Six-year old Lori — still using her real name — was signed up by her mother with a talent agent who specialized in children’s roles. Her first audition had disaster written all over it, when en route, the family car broke down. Determined Lori got out and walked alone the six blocks to the casting office. She told the receptionist who she was and the business that brought her there. She aced the audition — a Chrysler car commercial — by herself. For future auditions, Lori’s mother waited in the car.

Now, using the name “Lori Martin,” a name she initially disliked, but grew to appreciate, she landed roles in films and episodic television. Lori was featured in the Roger Corman gangster film Machine Gun Kelly, the James Garner-Natalie Wood romantic comedy Cash McCall, the epic The FBI Story with James Stewart. She also appeared in guest roles in Leave It to Beaver, Wagon Train and Medic, television’s first doctor show.

At 12, Lori auditioned with over 900 other hopeful young actresses for the lead in the proposed TV series based on the popular film National Velvet. When the pool was narrowed down to three, Lori was interviewed an additional ten times before finally winning the role because of her striking resemblance to film star Elizabeth Taylor.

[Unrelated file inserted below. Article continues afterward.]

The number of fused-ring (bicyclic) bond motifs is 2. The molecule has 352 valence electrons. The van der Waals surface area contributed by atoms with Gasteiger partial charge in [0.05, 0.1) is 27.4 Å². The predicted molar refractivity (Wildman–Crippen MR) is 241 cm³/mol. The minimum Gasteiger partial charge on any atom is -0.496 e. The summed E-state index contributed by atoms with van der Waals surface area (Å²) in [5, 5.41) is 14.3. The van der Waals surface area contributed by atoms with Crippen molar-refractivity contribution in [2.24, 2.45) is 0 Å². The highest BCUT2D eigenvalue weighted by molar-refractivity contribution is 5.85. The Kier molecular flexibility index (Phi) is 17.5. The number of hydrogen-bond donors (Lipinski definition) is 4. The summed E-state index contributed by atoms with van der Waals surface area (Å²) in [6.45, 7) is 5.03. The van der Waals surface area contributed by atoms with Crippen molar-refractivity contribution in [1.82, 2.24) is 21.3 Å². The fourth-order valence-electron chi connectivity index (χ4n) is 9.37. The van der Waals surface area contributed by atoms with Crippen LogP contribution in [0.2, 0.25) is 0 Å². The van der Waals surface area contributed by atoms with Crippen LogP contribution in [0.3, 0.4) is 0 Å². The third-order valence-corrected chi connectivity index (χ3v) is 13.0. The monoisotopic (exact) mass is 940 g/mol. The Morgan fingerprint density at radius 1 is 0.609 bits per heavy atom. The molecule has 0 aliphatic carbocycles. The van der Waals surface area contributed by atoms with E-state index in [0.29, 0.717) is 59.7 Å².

At 14, she was cast in her most notable performance, as Gregory Peck’s young daughter in the original Cape Fear. The film’s director wanted Hayley Mills for the role. When he couldn’t get her, he treated Lori deliberately harsh during filming. Lori admitted that she had regular nightmares about Robert Mitchum’s menacing performance.

Lori made an attempt at a singing career, releasing the single “The Home of the Boy I Love” in 1963. The tune, a typical 60s vocal in the style of Annette Funicello, Lesley Gore or Shelley Fabres, did not live up to Lori’s aspirations. She concentrated on her acting, taking guest roles in Family Affair, The Donna Reed Show and Please Don’t Eat the Daisies. In 1970, she was paired with Jerry Mathers as newlyweds in an episode of My Three Sons. Years earlier, they played an adolescent couple on Leave It to Beaver. She retired from acting shortly after.

Lori married and moved to Oakhurst, California in the Sierra Nevada Mountains. She took care of her child and helped her husband run his medical supply company. Lori appeared to be happy leaving her show biz life in her past, but Lori fought a life-long battle with bipolar schizophrenia, exacerbated by the death of her husband. She began to use illegal drugs and, in 2010, Lori took her own life by self-inflicted gunshot. She was 62 years old.